In the previous post, I discussed how to begin dealing with dead or inactive social media profiles. I want to deal with the next inevitable step in that process in this post.

You’ve done an audit of your social media platforms and realized that one of them is no longer necessary to maintain, but this next step can be challenging.

It’s time to delete a social media profile.

I know. I know. You probably have soooo many reasons why you shouldn’t delete it.

  1. It’s already created and branded for my business. I should keep this asset.
  2. People say I should be on this platform because it’s important for my business.
  3. I got a lot of great leads from this platform in the past.
  4. Look at how many followers/fans/likes I already have. I can’t afford to lose that audience.

These are all great reasons, but if you can no longer find value in putting the time into using the platform, none of these reasons matter. In business, time is money. If it isn’t contributing to your bottom line, but it’s costing time, it’s not worth the money.

It’s interesting how we can become attached to things. I’ve had this issue myself. In fact, I was just doing my own social media audit and considering my Pinterest profile for the chopping block. In the process, I asked myself one main question: What is the main purpose of this profile/account?

When it comes to Pinterest, for me, I use it for personal reasons and to do image searches when I build content calendars. I don’t use it as a marketing tool for my business in any way. In fact, my Pinterest profile isn’t linked to any of my business platforms. And, I do use Pinterest, just not strategically. After that thought process, I decided that I will keep my Pinterest account but won’t try to convert it into a business platform.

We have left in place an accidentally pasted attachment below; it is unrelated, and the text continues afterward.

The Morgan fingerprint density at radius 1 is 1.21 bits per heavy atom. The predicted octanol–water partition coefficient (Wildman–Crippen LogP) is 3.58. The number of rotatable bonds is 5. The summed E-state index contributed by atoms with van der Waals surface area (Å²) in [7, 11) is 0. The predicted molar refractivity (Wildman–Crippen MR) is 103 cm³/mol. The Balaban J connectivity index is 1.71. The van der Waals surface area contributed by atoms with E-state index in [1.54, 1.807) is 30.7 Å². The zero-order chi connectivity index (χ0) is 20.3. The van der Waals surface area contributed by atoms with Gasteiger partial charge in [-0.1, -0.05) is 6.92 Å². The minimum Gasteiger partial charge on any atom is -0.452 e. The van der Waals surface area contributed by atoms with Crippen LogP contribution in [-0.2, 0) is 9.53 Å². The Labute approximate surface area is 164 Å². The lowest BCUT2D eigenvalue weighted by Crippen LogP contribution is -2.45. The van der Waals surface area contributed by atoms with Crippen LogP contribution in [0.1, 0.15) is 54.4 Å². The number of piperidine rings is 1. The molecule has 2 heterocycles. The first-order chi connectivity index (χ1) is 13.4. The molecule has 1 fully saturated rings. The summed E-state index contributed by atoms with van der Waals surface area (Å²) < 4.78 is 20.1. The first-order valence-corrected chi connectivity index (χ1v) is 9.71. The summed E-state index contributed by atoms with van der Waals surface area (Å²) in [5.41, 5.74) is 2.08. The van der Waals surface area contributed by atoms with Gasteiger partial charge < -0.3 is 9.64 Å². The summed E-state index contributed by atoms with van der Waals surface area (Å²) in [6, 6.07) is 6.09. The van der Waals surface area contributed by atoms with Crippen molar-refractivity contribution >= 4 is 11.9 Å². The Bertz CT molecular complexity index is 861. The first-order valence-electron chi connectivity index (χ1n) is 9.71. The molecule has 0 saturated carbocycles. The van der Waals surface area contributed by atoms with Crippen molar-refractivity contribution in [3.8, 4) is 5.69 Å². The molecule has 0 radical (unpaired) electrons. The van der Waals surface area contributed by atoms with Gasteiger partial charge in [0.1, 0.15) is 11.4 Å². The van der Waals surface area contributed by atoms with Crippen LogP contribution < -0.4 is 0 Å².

But I have closed platforms in the past. Remember, Ning? It’s still around, but I had an account with Ning when it first launched in 2005. I think I signed up in early 2006. I saw the value in creating your own online community so I jumped in with both feet. However, after using it for several months, I realized that I didn’t want to put the work into building a community from scratch. Not enough people were using Ning to make it work for me. So I closed my profile, probably in late 2007 or 2008.

Now there were plenty of people who stuck with it and were killing it on Ning. But it didn’t work for me and my business goals. Rather than having a dead Ning profile, I chose to close it. I figured if I ever saw the value in coming back to it, I would just start from scratch.

So, I’m giving you permission to close those platforms that you aren’t going to use for your business, no matter who’s killing it in that space. Remember:

No platform is better than a dead or inactive one.